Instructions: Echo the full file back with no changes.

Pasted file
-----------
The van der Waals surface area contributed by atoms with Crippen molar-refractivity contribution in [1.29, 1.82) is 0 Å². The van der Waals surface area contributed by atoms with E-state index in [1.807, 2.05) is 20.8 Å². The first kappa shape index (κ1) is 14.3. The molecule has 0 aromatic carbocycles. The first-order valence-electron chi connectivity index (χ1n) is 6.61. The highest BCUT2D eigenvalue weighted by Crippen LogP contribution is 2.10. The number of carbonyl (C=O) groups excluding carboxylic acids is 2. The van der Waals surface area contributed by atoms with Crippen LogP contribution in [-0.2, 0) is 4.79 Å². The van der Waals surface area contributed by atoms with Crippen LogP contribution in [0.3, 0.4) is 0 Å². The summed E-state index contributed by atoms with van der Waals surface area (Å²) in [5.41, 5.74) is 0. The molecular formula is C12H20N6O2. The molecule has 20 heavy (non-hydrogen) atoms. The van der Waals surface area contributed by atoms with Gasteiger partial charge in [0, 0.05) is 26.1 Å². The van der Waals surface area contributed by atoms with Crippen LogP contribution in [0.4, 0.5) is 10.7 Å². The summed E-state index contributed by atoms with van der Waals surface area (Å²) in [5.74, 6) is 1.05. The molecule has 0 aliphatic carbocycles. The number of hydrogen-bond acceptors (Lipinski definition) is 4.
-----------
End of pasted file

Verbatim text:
The van der Waals surface area contributed by atoms with Crippen molar-refractivity contribution in [1.29, 1.82) is 0 Å². The van der Waals surface area contributed by atoms with E-state index in [1.807, 2.05) is 20.8 Å². The first kappa shape index (κ1) is 14.3. The molecule has 0 aromatic carbocycles. The first-order valence-electron chi connectivity index (χ1n) is 6.61. The highest BCUT2D eigenvalue weighted by Crippen LogP contribution is 2.10. The number of carbonyl (C=O) groups excluding carboxylic acids is 2. The van der Waals surface area contributed by atoms with Crippen LogP contribution in [-0.2, 0) is 4.79 Å². The van der Waals surface area contributed by atoms with Crippen LogP contribution in [0.3, 0.4) is 0 Å². The summed E-state index contributed by atoms with van der Waals surface area (Å²) in [5.41, 5.74) is 0. The molecular formula is C12H20N6O2. The molecule has 20 heavy (non-hydrogen) atoms. The van der Waals surface area contributed by atoms with Gasteiger partial charge in [0, 0.05) is 26.1 Å². The van der Waals surface area contributed by atoms with Crippen LogP contribution in [0.4, 0.5) is 10.7 Å². The summed E-state index contributed by atoms with van der Waals surface area (Å²) in [5.74, 6) is 1.05. The molecule has 0 aliphatic carbocycles. The number of hydrogen-bond acceptors (Lipinski definition) is 4.